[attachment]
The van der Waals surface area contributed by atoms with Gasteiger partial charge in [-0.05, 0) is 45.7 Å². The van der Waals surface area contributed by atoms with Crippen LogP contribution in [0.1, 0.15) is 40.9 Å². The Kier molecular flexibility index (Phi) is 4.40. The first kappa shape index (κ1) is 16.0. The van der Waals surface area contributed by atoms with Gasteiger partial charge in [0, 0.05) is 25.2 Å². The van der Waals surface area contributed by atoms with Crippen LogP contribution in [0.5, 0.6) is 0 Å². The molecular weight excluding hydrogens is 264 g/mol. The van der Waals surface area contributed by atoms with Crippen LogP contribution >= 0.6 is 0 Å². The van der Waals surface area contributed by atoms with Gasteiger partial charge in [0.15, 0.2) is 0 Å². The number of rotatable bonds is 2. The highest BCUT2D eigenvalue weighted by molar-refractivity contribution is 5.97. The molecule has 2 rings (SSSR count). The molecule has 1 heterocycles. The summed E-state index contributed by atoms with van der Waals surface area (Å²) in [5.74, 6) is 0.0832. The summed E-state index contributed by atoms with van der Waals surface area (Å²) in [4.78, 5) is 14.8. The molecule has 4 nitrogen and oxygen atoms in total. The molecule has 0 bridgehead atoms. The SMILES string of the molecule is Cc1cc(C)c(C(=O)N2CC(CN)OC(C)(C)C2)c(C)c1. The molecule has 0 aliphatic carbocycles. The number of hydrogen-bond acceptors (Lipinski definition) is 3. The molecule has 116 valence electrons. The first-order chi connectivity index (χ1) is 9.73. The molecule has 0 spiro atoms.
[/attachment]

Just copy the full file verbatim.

The van der Waals surface area contributed by atoms with Gasteiger partial charge in [-0.05, 0) is 45.7 Å². The van der Waals surface area contributed by atoms with Crippen LogP contribution in [0.1, 0.15) is 40.9 Å². The Kier molecular flexibility index (Phi) is 4.40. The first kappa shape index (κ1) is 16.0. The van der Waals surface area contributed by atoms with Gasteiger partial charge in [0, 0.05) is 25.2 Å². The van der Waals surface area contributed by atoms with Crippen LogP contribution in [0.5, 0.6) is 0 Å². The molecular weight excluding hydrogens is 264 g/mol. The van der Waals surface area contributed by atoms with Crippen LogP contribution >= 0.6 is 0 Å². The van der Waals surface area contributed by atoms with Gasteiger partial charge in [0.15, 0.2) is 0 Å². The number of rotatable bonds is 2. The highest BCUT2D eigenvalue weighted by molar-refractivity contribution is 5.97. The molecule has 2 rings (SSSR count). The molecule has 1 heterocycles. The summed E-state index contributed by atoms with van der Waals surface area (Å²) in [5.74, 6) is 0.0832. The summed E-state index contributed by atoms with van der Waals surface area (Å²) in [4.78, 5) is 14.8. The molecule has 4 nitrogen and oxygen atoms in total. The molecule has 0 bridgehead atoms. The SMILES string of the molecule is Cc1cc(C)c(C(=O)N2CC(CN)OC(C)(C)C2)c(C)c1. The molecule has 0 aliphatic carbocycles. The number of hydrogen-bond acceptors (Lipinski definition) is 3. The molecule has 116 valence electrons. The first-order chi connectivity index (χ1) is 9.73. The molecule has 0 spiro atoms.